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Colum Eastwood: Only progressive nationalism is capable of building the broad consensus to shape a new Ireland

SDLP leader Colum Eastwood. Picture by Margaret McLaughlin
Colum Eastwood, SDLP leader

LAST Thursday Northern Ireland spoke loudly and clearly - we voted to stay in the European Union.

A chorus of voices across the political spectrum, and particularly those of our young people, voted to remain as part of Europe.

These are the people who can proclaim victory in Northern Ireland, despite the wider defeat of progressive European politics at the hands of narrow English nationalism.

Put very simply, the future chosen by people in England is not the future chosen by the Irish people. We have democratically chosen to remain as part of the European Union.

In the north, nationalists and unionists alike gave that judgement. The sooner the First Minister Arlene Foster accepts and respects that reality, the better.

The swirling uncertainty of a Brexit must now be met with a firm determination to protect the Irish national interest. The SDLP will be fighting to ensure this happens. That will require the Irish government and all parties across the island to defend the agreements and progress which stretch back to 1998.

We will defend Northern Ireland’s position in the European Union. That means immediate discussions with governments in Dublin, Edinburgh and elsewhere in Europe as well as directly with the EU in Brussels.

This requires co-operation from all parties in the Assembly who supported the campaign to remain. The DUP’s minority voice cannot become a veto on progress or democracy.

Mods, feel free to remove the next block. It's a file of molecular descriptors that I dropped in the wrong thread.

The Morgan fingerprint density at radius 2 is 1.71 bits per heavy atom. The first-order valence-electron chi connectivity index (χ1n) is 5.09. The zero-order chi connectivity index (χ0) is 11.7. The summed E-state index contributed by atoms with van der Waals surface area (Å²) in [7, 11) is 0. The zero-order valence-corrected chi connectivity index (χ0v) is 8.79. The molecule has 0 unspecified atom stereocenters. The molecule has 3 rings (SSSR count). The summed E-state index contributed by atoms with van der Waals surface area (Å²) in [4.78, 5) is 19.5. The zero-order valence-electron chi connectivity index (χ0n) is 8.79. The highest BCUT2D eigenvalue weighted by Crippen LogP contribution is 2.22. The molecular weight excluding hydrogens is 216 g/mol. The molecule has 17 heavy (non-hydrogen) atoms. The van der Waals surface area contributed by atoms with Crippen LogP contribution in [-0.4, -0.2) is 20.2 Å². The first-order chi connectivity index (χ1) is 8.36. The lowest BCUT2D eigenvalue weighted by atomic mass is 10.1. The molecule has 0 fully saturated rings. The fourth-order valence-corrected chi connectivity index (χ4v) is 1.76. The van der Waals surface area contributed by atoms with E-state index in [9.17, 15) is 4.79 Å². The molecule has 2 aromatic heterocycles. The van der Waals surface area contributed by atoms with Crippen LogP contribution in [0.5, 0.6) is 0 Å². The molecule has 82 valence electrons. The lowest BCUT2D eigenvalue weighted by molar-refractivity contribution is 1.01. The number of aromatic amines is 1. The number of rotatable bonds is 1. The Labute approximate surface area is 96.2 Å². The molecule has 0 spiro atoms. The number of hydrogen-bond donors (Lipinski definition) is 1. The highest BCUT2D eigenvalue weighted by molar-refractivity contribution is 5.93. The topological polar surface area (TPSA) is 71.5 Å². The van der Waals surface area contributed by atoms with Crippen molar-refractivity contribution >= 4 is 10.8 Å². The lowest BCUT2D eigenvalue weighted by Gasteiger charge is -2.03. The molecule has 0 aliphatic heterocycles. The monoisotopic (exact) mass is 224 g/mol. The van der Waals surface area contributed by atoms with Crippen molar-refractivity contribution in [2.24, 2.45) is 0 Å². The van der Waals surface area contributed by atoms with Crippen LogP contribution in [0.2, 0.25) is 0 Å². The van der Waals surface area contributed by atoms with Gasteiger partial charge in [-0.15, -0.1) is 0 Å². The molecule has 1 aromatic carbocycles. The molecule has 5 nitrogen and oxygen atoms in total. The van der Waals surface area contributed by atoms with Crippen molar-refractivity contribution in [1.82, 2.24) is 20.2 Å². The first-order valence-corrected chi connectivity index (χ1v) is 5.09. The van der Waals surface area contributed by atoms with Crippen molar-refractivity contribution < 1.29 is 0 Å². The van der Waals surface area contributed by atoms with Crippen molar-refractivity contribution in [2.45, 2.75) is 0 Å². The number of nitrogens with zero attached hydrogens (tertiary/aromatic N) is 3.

The Scottish First Minister has made it clear that the Scottish Parliament will not consent to any UK government notification to leave the European Union. The Northern Ireland Assembly must respect the views of the people of Northern Ireland and do the same - we cannot and will not consent to steps by London to leave the European Union.

In addition, there can be no return to a physical border across this island. There must remain freedom of movement for people, goods and services across Ireland. What we have, we must hold. For the sake of our economy we must also now ensure the full and fast integration of economic interests across this island. This is now driven as much by necessity as it is by political ideology.

We must also assure EU citizens living here today that your position will not change. In the coming days and weeks, all Irish people have a responsibility to reach out to those from abroad who have made their home here and ensure they feel welcome.

These events mean we have undoubtedly started on a journey toward re-unification, but we should be honest enough to acknowledge that we have still a way to travel.

Making that possible requires a progressive nationalism which has the maturity to understand that a credible vision for unity will not be made in the image of any one political party. Irish nationalism must also no longer be an idea to which we are merely born into. It must be about belief, not birth. It must be based on the practical, not the pre-determined.

From now on, that is what each Irish passport will represent. Each and every one will be a symbol that we choose progress and prosperity over fear and febrile politics. I urge everyone who doesn't already hold an Irish passport to today take the first steps to safeguarding their European Union citizenship.

It is progressive Irish nationalism, and that nationalism alone, which is capable of building the broad consensus needed to shape the Ireland before us. That consensus will strengthen in the months and years ahead as the full horror of Brexit unveils itself. Our journey starts now.

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